NBA players are forcing everyone to listen

You told them to “shut up and dribble.”

You told them to “keep politics out of sports.”

You told them their games, their talent, their Black bodies are your “escape” and you just want to watch the games.

On Wednesday, they told you in no uncertain terms that they will not entertain you.

Not now anyway.

The brave Milwaukee Bucks players decided to strike. The team that plays so close to Kenosha, Wisconsin, where the police shooting of Jacob Blake on Sunday sparked protests that were horrifically marred by a 17-year-old allegedly opening fire on Tuesday night.

They would not play in Game 5 of their playoff series against the Orlando Magic.

They could not.

Since the NBA resumed play inside its bubble in Florida, there have been “Black Lives Matter” T-shirts and patches, and jerseys reading “Enough” and “Equality” and “Education Reform” and “Listen to Us.”

They’ve locked arms and kneeled during the anthem.

They’ve avoided answering X’s-and-O’s questions to instead shine a light on the fact that the Louisville officers who killed Breonna Taylor are still walking free, two of the three still employed.

They’ve encouraged all of us to vote.

The NBA and the players association have pledged to donate $300 million to bolster Black economic empowerment, helping education and youth employment programs.

And none of it has led to any meaningful change. None of it kept Blake from being shot multiple times in the back, likely paralyzed for the rest of his life, according to his family. And Blake is one of the lucky ones — he’s not dead like George Floyd or Rayshard Brooks or Elijah McClain or Taylor.

So they did the most meaningful thing they could do: They didn’t play.

They would not entertain you on this day.

They withheld the only thing many fans and many Americans see when they look at them: their talent.

They’ve asked you time and again to pay attention. They’ve asked you to speak up, if not in front of your local city hall then at least at your own dinner table. They’ve begged you to acknowledge what happens in this country, the data-backed, dyed-in-the-wool systemic racism Black Americans face every day.

The kind of racism that doesn’t spare you no matter how many zeroes are on your pay stub.

They’ve tried to bring your attention to these things. They asked you to care.

They’ve shared their own stories. The Bucks’ Sterling Brown had a knee on his neck, a boot on his ankle and was tased in Milwaukee two years ago over parking illegally in a Walgreens lot. Five years ago, then-Bucks player John Henson wanted to patronize a jewelry store in a Milwaukee suburb and the store workers called police, barring him from entering.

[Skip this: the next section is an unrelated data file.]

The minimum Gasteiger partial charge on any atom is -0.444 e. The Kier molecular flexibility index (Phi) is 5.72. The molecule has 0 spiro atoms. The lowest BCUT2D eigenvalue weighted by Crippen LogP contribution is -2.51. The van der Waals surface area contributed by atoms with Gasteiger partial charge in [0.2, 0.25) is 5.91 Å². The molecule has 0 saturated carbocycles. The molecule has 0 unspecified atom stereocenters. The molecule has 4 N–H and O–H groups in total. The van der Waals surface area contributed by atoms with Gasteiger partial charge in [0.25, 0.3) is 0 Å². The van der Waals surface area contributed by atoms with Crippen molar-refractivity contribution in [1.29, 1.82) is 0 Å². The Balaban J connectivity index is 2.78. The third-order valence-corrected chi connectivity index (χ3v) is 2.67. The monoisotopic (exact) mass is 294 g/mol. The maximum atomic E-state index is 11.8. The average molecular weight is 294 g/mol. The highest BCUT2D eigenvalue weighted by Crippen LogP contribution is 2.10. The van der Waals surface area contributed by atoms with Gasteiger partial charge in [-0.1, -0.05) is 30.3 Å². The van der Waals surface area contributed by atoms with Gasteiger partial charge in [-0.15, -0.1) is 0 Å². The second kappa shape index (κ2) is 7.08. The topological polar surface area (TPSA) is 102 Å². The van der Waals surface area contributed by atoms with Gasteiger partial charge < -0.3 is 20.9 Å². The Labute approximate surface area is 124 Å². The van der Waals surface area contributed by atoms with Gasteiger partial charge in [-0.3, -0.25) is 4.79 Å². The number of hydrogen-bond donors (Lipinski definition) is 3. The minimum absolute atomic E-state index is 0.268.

They want you to recognize their humanity.

They want you to recognize the humanity of men like Floyd and the fact that in no part of this country is on-the-spot death the legal punishment for “not complying.”

And then Blake was shot by police, reportedly in front of his young children, and two people were killed, a third injured, allegedly by a rifle-toting teenager 40 minutes south of where the Bucks play their home games, and they were done.

They can’t escape the violence and the fear of being Black, so you can’t escape to your big screen to watch them play.

What happens from here isn’t completely clear. It doesn’t need to be.

In a statement the Bucks demanded that the officers involved in Blake’s shooting be held accountable, and that state lawmakers reconvene and “take up meaningful measures to address issues of police accountability, [police] brutality and criminal justice reform.”

On Wednesday, the Bucks did something extraordinary. The teams that followed and declined to play their games, including the fearless players of the WNBA and the Milwaukee Brewers, did something extraordinary.

They’ve asked you to see them and hear them.

You told them to shut up and entertain you.

They would not entertain you on this day.

Will you hear them now?

The Washington Mystics each wear white T-shirts with seven bullets on the back to protest the shooting of Jacob Blake. (Photo by Julio Aguilar/Getty Images)

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